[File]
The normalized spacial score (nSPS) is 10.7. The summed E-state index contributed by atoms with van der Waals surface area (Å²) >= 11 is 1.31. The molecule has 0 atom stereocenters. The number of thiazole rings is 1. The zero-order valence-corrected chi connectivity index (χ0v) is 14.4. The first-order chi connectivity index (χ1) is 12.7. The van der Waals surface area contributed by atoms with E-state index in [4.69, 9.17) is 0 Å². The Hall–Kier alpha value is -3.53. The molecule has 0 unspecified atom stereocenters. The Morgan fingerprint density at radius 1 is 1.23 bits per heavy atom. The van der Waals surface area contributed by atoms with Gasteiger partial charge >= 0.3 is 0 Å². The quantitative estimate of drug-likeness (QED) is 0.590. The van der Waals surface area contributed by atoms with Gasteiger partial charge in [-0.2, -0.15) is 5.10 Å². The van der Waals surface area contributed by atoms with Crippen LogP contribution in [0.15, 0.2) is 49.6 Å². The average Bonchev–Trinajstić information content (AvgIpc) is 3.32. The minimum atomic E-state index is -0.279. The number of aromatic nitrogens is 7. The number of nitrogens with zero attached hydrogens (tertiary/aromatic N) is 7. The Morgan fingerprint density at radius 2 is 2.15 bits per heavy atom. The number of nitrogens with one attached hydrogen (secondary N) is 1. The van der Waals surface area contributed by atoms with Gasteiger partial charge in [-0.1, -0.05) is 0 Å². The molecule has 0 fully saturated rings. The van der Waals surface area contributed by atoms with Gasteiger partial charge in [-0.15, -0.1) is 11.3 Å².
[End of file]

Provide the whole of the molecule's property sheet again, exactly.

The normalized spacial score (nSPS) is 10.7. The summed E-state index contributed by atoms with van der Waals surface area (Å²) >= 11 is 1.31. The molecule has 0 atom stereocenters. The number of thiazole rings is 1. The zero-order valence-corrected chi connectivity index (χ0v) is 14.4. The first-order chi connectivity index (χ1) is 12.7. The van der Waals surface area contributed by atoms with E-state index in [4.69, 9.17) is 0 Å². The Hall–Kier alpha value is -3.53. The molecule has 0 unspecified atom stereocenters. The Morgan fingerprint density at radius 1 is 1.23 bits per heavy atom. The van der Waals surface area contributed by atoms with Gasteiger partial charge >= 0.3 is 0 Å². The quantitative estimate of drug-likeness (QED) is 0.590. The van der Waals surface area contributed by atoms with Gasteiger partial charge in [-0.2, -0.15) is 5.10 Å². The van der Waals surface area contributed by atoms with Crippen LogP contribution in [0.15, 0.2) is 49.6 Å². The average Bonchev–Trinajstić information content (AvgIpc) is 3.32. The minimum atomic E-state index is -0.279. The number of aromatic nitrogens is 7. The number of nitrogens with zero attached hydrogens (tertiary/aromatic N) is 7. The Morgan fingerprint density at radius 2 is 2.15 bits per heavy atom. The number of nitrogens with one attached hydrogen (secondary N) is 1. The van der Waals surface area contributed by atoms with Gasteiger partial charge in [-0.1, -0.05) is 0 Å². The molecule has 0 fully saturated rings. The van der Waals surface area contributed by atoms with Gasteiger partial charge in [-0.15, -0.1) is 11.3 Å².